The team is working well together and we have no outside influences, with good collaboration. ATOMS had a previous CWG, which was stopped in 2017. It took a while for the stakeholders to renegotiate, and Rich Santa (NATCA President-Elect) played an integral role in getting a new CWG put together. Our CWG did a complete three-month review on all of the requirements from the previous CWG. We also had to review all previous software sprints. We identified forty-five items that required collaborative discussion to resolve.

The CWG compiled our findings and reported them to the co-leads along with our recommendations. We have since worked to form a small sub-group of SMEs for timekeeping, SISO, and Flight Service. These are major components of ATOMS and we needed Subject Matter Experts (SMEs) to ensure the functionality will meet our requirements.

Currently, we are working with the software contractors in weekly grooming sessions. These sessions are to check the progress of the requirements and make sure everything is built out properly. The contractors are not air traffic controllers, so we fill the gaps in misunderstandings before the programming takes place. Then the requirements are built into the system in batches of several items that make up a software build, or Sprint which is then demoed to us. After the demo the new software is put on the server where we conduct testing – UAT (User Acceptance Testing) and report bugs to the developer.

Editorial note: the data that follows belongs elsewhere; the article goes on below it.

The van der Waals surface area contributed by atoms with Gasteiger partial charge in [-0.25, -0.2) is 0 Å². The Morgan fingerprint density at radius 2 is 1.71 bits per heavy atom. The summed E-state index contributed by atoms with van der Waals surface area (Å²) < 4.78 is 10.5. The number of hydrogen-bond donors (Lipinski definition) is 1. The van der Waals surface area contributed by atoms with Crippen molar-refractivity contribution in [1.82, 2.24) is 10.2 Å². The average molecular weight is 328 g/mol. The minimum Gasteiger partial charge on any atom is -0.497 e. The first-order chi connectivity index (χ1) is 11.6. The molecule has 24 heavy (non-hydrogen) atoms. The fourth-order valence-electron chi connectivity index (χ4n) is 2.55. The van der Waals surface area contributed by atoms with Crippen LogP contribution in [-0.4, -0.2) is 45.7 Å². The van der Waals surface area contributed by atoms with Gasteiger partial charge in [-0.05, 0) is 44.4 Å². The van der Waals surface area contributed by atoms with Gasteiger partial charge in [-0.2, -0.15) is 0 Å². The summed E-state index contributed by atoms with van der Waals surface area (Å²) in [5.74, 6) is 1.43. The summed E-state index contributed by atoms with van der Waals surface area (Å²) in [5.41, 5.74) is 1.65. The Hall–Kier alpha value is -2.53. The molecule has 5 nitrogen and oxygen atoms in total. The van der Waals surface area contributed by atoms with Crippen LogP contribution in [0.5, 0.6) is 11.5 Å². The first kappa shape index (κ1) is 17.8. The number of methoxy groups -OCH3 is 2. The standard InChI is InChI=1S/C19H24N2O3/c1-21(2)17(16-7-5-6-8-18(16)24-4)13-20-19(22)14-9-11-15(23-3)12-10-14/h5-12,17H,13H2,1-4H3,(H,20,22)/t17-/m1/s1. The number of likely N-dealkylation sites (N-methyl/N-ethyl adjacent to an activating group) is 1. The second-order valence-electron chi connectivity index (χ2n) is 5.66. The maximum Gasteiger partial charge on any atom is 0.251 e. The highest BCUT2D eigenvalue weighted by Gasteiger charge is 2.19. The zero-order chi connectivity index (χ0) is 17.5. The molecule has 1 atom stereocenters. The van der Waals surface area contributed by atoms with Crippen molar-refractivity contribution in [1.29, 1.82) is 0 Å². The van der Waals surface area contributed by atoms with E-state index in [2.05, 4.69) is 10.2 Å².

In a few months, the team will be developing training materials, test the system and prepare for our first key site. At key-site we will conduct live testing of ATOMS, side by side with CRU-X. We have decided to test the software at several key-sites instead of just one because of the complexities in different facilities. We will test in up/downs facilities, stand-alone towers, TRACONs, and Centers. NNE will likely have one or two key-sites.

This is a long process, but having a CWG ensures the delivered product will have features that for the entire workforce with an intuitive UI (User Interface). A standard we uphold is to make every aspect of ATOMS as good or better than CRU-X. There will be a MyShift page for controllers to log in via a PIV bump reader, to gain access to shift information and all leave balances, make requests and see schedules all in one place. Later on, there will be a new CWG to replace WMT, but for now, we are importing information from WMT. Here is a preview of the ATOMS UI: